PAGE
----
The instruments are made available to first- and second-year band students who might not have the financial means to purchase or rent an instrument, or to students who prefer to try several different instruments before settling on one for the rest of their musical careers.
In addition, Rooster Walk awards “micro grants” to the band programs at Martinsville Middle, Martinsville High, Laurel Park Middle, Fieldale-Collinsville Middle, Magna Vista High and Bassett High schools. These grants can be used for any number of needs, ranging from buying sheet music, instrument repair kits, snare drum heads, etc.
As a resident of the Commonwealth of Virginia I’d indirectly heard of Rooster Walk, but never attended. I am happy to say that error in musical judgement has been corrected as of this most recent Memorial Day Weekend.
As a seasoned festivarian, I review and appreciate multi-day events like Rooster Walk with an deep awareness of how many successful and not so successful events can run. And Rooster Walk ranks right up there as one of the cleanest, best organized, and friendliest events I’ve had the pleasure of attending, in roughly twenty years of festival patronage. The site, referred to as Pop’s Farm is positively bucolic. The multiple stages hug the shoreline of a lovely lake with an abundance of trees for shade, and a well groomed lawn for dancing. The grade of the site was well suited to rain, as most multi-day events often face, with water running off the hillsides to feed the lake. I saw only scant areas of mud, and even they were minimal in inconvenience. Great food at reasonable prices. Clean campgrounds and sanitary facilities, and free rides on golf carts to get to and from various parking lots and stages. They appear to have thought of everything. And they clearly thought of everyone, too. As a parent of a now 12 year old, I gazed that their stellar kids area (almost) longing for another child young enough to enjoy it. They even had a staffed slip and slide ?!?!!! Straight up, had I not had thousands of dollars of camera gear hanging off my shoulders, I’d have pretended to be a kid and taken a ride myself.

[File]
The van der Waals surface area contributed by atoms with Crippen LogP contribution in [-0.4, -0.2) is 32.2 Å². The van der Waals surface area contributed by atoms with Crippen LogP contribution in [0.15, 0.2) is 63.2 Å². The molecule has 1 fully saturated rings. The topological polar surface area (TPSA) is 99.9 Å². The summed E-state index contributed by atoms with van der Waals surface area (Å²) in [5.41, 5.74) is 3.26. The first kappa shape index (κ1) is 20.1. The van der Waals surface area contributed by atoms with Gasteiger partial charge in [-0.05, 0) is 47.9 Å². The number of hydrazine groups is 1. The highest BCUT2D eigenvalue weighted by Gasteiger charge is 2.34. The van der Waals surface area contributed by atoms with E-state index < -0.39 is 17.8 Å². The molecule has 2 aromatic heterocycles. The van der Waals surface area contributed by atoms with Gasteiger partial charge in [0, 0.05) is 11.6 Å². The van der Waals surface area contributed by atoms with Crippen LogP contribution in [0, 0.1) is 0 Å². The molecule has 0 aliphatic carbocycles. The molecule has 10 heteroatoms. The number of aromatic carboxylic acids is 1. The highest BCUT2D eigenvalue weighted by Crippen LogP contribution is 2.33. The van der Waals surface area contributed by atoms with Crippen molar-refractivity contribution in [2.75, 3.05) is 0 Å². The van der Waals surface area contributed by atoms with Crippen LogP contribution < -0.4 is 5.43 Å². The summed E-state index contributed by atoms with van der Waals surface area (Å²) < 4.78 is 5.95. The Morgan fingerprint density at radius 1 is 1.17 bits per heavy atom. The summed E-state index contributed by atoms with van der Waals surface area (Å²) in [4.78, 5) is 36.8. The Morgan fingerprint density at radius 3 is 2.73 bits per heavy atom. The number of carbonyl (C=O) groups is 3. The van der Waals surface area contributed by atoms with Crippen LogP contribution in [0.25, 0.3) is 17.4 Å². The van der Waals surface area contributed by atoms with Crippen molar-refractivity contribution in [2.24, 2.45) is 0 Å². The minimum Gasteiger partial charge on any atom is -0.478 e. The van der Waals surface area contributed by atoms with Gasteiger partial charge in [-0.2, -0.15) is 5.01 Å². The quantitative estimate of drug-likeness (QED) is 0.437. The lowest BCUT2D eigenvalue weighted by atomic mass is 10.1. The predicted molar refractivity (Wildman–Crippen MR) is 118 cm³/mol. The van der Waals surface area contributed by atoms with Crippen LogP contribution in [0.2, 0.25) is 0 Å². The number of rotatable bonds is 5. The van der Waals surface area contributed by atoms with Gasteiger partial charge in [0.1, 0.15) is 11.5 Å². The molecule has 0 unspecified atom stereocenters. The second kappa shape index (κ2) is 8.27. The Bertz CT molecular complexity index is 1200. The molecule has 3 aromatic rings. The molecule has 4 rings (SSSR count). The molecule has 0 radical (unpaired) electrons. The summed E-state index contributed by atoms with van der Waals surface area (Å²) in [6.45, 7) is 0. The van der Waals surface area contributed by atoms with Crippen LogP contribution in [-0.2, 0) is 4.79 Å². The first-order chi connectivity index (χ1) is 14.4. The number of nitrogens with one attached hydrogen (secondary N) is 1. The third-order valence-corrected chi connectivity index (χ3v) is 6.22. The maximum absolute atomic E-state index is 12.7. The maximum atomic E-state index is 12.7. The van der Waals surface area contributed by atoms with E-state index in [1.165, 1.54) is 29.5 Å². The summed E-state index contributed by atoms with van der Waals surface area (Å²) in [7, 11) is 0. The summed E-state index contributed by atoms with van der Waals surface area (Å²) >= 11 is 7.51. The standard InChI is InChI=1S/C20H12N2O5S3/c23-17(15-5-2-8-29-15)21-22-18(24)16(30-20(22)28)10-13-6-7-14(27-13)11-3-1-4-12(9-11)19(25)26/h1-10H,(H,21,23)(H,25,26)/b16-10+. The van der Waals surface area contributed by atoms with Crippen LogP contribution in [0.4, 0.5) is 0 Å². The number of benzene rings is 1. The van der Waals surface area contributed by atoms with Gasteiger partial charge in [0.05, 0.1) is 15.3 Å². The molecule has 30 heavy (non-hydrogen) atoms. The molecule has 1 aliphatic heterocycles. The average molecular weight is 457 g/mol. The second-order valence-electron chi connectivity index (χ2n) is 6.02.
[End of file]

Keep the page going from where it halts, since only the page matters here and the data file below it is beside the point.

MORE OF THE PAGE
Event organizers took just as much care with the artist lineups, as well as the logistics of the event experience. I asked multiple attendees who or what band they felt were the main reason for attending, and while many focused on the nightly headliners as their decision making choices, still more listed bands further down the lineup as their favorites. That to my eyes is the definition of a strong lineup, every band was wanted by the audience, in one way or another.